I just learned of the death of Greg Stafford. I think it was 1974 when I met Greg through his game White Bear & Red Moon. D& D was just out and we all thought it was a great boardgame version of D&D. A few months later, Greg dropped by our regular Monday night game and impressed us all.with his creative approach.
A few months and some meetings at conventions later, Jeff Pimper and I went to Greg for advice on publishing our compilation of fan-generated monsters called All the Worlds' Monsters. He persuaded us to let him publish the book and its sequels.
In 1976, he asked me to participate in creating the RPG that became RuneQuest. That story has been told many times. A few projects later and I became a Chaosium employee. It was the best three+ years of working that I've ever enjoyed, tho it had to come to an end.
Working with Greg was one of the high points. Greg was an endless font of creativity and he encouraged me into projects that I am proud to have on my resume, and a few that never saw the light of day. He was also a raconteur of great talent and I number some of his stories still in my repertoire, with due credit given.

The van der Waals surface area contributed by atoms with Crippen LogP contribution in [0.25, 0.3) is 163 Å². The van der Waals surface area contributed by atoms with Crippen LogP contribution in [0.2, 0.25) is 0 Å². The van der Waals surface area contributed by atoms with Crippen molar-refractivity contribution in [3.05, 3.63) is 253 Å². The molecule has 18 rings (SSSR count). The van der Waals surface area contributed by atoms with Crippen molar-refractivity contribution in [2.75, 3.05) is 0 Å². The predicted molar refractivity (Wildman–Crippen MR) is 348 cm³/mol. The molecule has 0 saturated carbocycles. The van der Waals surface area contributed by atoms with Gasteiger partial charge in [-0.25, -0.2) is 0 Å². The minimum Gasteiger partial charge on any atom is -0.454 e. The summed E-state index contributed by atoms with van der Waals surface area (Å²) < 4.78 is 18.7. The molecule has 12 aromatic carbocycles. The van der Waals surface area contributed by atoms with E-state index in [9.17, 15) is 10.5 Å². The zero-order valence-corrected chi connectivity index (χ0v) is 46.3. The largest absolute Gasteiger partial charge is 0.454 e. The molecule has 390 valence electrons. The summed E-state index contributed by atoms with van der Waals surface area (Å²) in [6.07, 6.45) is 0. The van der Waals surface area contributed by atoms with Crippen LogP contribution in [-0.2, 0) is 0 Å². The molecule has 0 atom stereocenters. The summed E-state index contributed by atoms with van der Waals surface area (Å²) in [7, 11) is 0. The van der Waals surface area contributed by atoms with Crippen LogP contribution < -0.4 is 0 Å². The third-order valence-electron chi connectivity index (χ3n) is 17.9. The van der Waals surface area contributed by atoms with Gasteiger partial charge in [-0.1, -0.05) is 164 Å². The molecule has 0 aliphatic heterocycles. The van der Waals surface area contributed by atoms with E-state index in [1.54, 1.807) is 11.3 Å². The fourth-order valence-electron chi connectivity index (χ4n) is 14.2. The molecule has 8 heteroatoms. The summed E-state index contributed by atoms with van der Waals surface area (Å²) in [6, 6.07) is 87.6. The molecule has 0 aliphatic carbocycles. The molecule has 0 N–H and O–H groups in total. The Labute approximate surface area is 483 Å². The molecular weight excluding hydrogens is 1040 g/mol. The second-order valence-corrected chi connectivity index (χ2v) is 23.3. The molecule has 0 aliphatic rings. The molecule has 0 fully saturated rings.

We had off and on contact after I left Chaosium. Two years ago we spent some time together reminiscing behind the table at the Chaosium booth at GenCon. I am now really sorry I let my back problems derail me from going to GenCon this year.
Rest easy Greg. May your spirit continue to guide us thru the dragon-lifted mountains of Dragon Pass.
-- Steve Perrin
Greg was a regular at Dundracon for many years, always running games and leading a seminar about "What's New at Chaosium".
I first met Greg at DunDraCon; I had become enamored of the Runequest system, and there was the guy that had provided the background! Then, Ellen and I were in the playtest for Pendragon (back in 1983 or so). We were on a nodding-and-casual-chat basis for a while after that; the first time I really got to know him was the Baltimore RQCon, when he asked me to read through the manuscript of what would eventually become Pagan Shores (The Irish Pendragon supplement).
I wrote and edited for Greg, though always on a freelance basis.
At one point, having sold my house and having lots of money in the bank, I loaned him enough money to get Boy King published. He not only paid me back (with interest!), he named a pair of major NPCs in the Great Pendragon Campaign after Ellen and myself. Now, when I see a question on a Pendragon-related site about "What would Earl Roderick do...", I can answer with complete sincerity!
-- Roderick Robertson